Molecular vs. Continuum

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1 Molecular vs. Continuum Classical fluid mechanics (i.e., A&AE 511) treats a gas as an infinitely divisible substance, a continuum. As a consequence of continuum assumption, each fluid property is assumed to have a definite value at each point in space. Density, temperature, velocity, and so on, are considered to be functions of position and time. For most of gas dynamics phenomena experienced by humans (1 atm pressure, room temperature, length scales ~ 1 m), continuum hypothesis is valid. However, many modern engineering applications (space flight, micro-electro-mechanical devices) occur at conditions where more detailed molecular description of the structure of gaseous matter is necessary. 1

2 Early Theories of Matter Greek philosophers believed that matter consisted of four basic elements: earth, air, water, and fire. Aristotle ( BCE) proposed that elements also contained two of the following qualities: heat, cold, moisture, and dryness. For example, fire was hot and dry; water was cold and moist; air was hot and moist; and earth was cold and dry. Because qualities could vary, it was possible to change lead into gold (alchemy). Some dissenting Greek philosophers argued that motion is impossible unless there is an empty space into which a moving body could move. Thus arising the hypothesis that all matter consists of very small particles separated by void. 2

3 Early Atomistic Ideas Spheres with hooks. Intermeshing gears. 3

4 Early Theories of Gases Robert Boyle ( ): pv =Const Boyle's atomistic explanations for air pressure: repulsion theory - air is composed of particles that repel each other, like coiled-up pieces of wool or springs; kinetic theory - air is composed of moving particles that push each other away by impacts. Daniel Bernoulli ( ) formulated a quantitative kinetic theory. He derived Boyle's law for gas pressure by showing that pressure is proportional to kinetic energy of particles. 4

5 Early Theories of Gases Joseph Gay-Lussac ( ) formulated Law of Combining Volumes: The compounds of gaseous substances with each other are always formed in simple ratios by volume. Chemical combinations always occur in simple proportions: 2H 2 +O 2 -->2H 2 O 5

6 Early Theories of Gases Amedeo Avogadro ( ) explained Gay- Lussac's Law of Combining Volumes: Equal volumes of gases at equal pressure and temperature contain the same number of molecules. This radical idea wasn't accepted until 1860s. 1 mol = 6.022x10 23 molecules. 6

7 Molecular Hypothesis John Dalton ( )'s Atomic Theory: All matter is composed of extremely small particles called atoms. All atoms of a given element are identical, having the same size, mass, and chemical properties. Atoms of a specific element are different from those of any other element. Atoms cannot be created, divided into smaller particles, or destroyed. Different atoms combine in simple whole-number ratios to form compounds. In a chemical reaction, atoms are separated, combined, or rearranged. Molecular hypothesis officially closed book on alchemy: if each element is made of different atoms then it's impossible to make gold out of lead. 7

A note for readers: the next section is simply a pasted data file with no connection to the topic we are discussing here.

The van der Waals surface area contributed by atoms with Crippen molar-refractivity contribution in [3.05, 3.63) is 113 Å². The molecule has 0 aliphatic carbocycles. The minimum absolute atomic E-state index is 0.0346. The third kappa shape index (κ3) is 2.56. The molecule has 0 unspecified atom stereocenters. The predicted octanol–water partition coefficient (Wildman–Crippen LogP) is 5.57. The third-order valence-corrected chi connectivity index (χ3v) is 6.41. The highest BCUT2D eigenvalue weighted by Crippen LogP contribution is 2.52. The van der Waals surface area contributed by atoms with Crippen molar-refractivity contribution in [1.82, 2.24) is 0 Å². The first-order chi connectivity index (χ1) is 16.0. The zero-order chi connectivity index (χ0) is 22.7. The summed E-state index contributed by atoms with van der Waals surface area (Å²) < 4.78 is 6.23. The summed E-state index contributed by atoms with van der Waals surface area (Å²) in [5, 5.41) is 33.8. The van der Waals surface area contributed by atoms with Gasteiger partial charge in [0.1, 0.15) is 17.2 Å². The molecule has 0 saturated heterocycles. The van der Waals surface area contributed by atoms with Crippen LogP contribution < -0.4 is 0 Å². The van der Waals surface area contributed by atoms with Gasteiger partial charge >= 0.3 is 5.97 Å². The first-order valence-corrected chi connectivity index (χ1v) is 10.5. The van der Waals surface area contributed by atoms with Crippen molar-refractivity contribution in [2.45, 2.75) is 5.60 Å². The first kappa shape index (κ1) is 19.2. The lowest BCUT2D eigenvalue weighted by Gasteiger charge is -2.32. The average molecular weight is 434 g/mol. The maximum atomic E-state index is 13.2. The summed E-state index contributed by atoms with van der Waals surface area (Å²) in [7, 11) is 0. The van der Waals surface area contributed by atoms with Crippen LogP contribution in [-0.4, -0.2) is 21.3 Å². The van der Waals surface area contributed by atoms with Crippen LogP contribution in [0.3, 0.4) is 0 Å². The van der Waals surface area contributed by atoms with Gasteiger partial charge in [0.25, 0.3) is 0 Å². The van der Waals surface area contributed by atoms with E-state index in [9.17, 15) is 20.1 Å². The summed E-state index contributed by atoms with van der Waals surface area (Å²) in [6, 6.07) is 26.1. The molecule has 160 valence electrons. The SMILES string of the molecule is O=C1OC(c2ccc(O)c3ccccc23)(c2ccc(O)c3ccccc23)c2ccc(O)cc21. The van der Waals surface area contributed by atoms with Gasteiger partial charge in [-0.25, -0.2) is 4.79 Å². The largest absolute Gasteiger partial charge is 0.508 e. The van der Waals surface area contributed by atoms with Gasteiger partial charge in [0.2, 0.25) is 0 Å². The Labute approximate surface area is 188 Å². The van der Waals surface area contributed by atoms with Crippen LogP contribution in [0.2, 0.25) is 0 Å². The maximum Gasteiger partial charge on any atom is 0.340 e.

8 Kinetic Theory of Gases Kinetic theory attempts to explain the macroscopic observable properties of gases (pressure, temperature) by considering its microscopic properties (molecular composition and motion). Basic postulates: A molecule is the smallest particle of a pure chemical substance that still retains its composition and chemical properties. The gas consists of molecules which are in constant, random motion. Thus the name kinetic theory. Molecules exert forces on one another only during collisions (ideal gas). Average distance separating the gas particles is large compared to their size (dilute gas). Only binary collisions are probable. Interactions between molecules are usually described by classical mechanics (quantum-mechanical and relativistic effects are negligible). 8

9 Statistical Nature of the Theory We cannot possibly follow every molecule and calculate its exact path, thus we are confined to statistical description in terms of probabilities of finding molecules in a particular state. Macroscopic gas properties such as density, pressure and temperature are averages. A macroscopically small volume is a volume just small enough so that for experimental purposes at hand it can be treated as indefinitely small. 9

10 Statistical Nature of the Theory Instanteneous average is average over a macroscopically small volume at some moment of time. Time average is established by summing the appropriate properties of the molecules in the volume element over an extended time interval. Ensemble average is an instanteneous average taken over the molecules in corresponding volume elements in an indefinitely large number of similar systems. 10

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